Viewing page 17 of 22


Transcription: [01:03:42]
{SPEAKER name="Greg Arnold"}
That's where I see carving helping tradition
and helping, like my generation - all generations really.
Because all of us participated from real old- elderly gentleman who's on a walker, to young kids.

{SPEAKER name="Speaker 2"}
You know, one of the things, along with languages and cultural preservation is that
In many cases, you see a lot of Indian tribes thriving because this whole process of change-
We're all in a kind of a state of flux, you know
You gotta realize that traditional Indian art is not traditional Indian art in the old sense. Okay?
We have had, for example, various schools of painters
Plains Indian painters on the Southern Plains
And their style of painting depicts horses and people in very elaborate and colorful tribal dress.
And you can see this trend going to about 1930
And then suddenly, something very different happens.
The canvases begin to shimmer with a different kind of feeling, a different kind of attitude.
You see the animals doing different things.
Finally, it gets to the point where the animal almost totally disappears, and you see a lot of people
And you see a lot of scenery in the background that looks very surrealist.
And there are lots of different examples of this transition occurring even in wood carving.
The traditional wood carvings of the Makah Indians have gone- have been in a state of transition
I think it's all for the good, because I don't think any culture is able to really stand still in time
And say 'this is it, this is all there is to it.’
Because we're being affected by modern life.
Policies are changing, attitudes are changing,
The whole life form around you is kind of coming in, and
There's a kind of a pressure going on, there's a kind of state of emergency going on
And artists feel this, and usually, they're the first ones that can make this first transitional step
Because it's a very scary process to be able to take something which you have been doing for years
And go beyond it. Okay?
Because there's problems of interpretation,
There's a lot of fear on the part of the public
Because they don't always realize what you're doing.
But I think you can see that also in wood, and also in stone carving.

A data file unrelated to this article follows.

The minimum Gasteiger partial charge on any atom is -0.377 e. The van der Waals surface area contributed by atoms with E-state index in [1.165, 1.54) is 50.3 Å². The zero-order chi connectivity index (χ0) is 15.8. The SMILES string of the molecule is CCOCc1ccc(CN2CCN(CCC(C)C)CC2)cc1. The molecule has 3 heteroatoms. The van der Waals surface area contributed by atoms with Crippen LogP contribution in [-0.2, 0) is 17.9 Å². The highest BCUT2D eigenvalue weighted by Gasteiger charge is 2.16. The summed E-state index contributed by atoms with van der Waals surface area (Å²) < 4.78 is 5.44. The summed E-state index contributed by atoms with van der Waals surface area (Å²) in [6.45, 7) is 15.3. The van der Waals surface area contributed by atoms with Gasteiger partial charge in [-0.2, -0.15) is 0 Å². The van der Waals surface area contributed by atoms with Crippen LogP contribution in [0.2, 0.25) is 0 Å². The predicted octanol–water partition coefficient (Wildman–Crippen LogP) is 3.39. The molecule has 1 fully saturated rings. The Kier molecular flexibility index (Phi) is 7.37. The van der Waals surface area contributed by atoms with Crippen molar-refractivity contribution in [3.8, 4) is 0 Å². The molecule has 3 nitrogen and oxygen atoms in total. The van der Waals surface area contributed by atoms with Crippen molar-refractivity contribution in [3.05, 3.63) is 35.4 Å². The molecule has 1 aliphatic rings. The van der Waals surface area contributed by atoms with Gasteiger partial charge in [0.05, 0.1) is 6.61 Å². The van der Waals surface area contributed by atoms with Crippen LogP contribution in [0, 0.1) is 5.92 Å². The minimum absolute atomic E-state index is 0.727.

Since we're talking about this period of flux
And we're talking a little about some of the artifacts that come out of these cultural programs and museums in preservation or conservation,
Why don't we ask Ms. Watt. Ruth, in terms of basketry,
are there things that some of the young people are doing in basketry that you think has changed or is not like it used to be
Or are there some things happening in basketry that you can talk about?

{SPEAKER name="Ruth Watt"}
Well, on our reservation, there's very little interest in basket making among the young people
Maybe about 3 or 4 years ago, my mother had some basket classes
and there was very little interest in it.

{SPEAKER name="Speaker 2"}
I see.

{SPEAKER name="Ruth Watt"}
And it's too bad that it's like that.
I have three nieces who have become real interested in making baskets.
So, I think that they will be able to be on their own, in a short time.

{SPEAKER name="Speaker 2"}
Right. So along with all of this change and flux, people find other interests.
And so some of this stuff is put aside
And I think Ruth is here precisely for the reason that basketry does happen
And in some cases, it's thriving- in some areas.
But it's getting, it's turning into something that was a ‘used to be.’

{SPEAKER name="Ruth Watt"}
Yes. Even now, we used to have a neighbor that made handles for us,
and it's very difficult for us to find anyone who makes real good handles
We have come across some men that made hands,
But we weren't quite satisfied.

{SPEAKER name="Speaker 2"}
Even in our community, we have difficulty finding people who can make these huge excellent pow-wow drums
You know, the ones that you see where people are out dancing-
How many people- a lot of you people go to pow-wows.
Have you seen those dances [?]
The whole gear, the whole feather work,
Everything has changed, and some of the stuff has-
I look at it, and when I was a child, it was all different, okay.
Because you've seen these things happening, and they're very very beautiful and ornate.
But you don't recognize them as being the costume you wore some 10 or 20 years ago,

Please note that the language and terminology used in this collection reflects the context and culture of the time of its creation, and may include culturally sensitive information. As an historical document, its contents may be at odds with contemporary views and terminology. The information within this collection does not reflect the views of the Smithsonian Institution, but is available in its original form to facilitate research. For questions or comments regarding sensitive content, access, and use related to this collection, please contact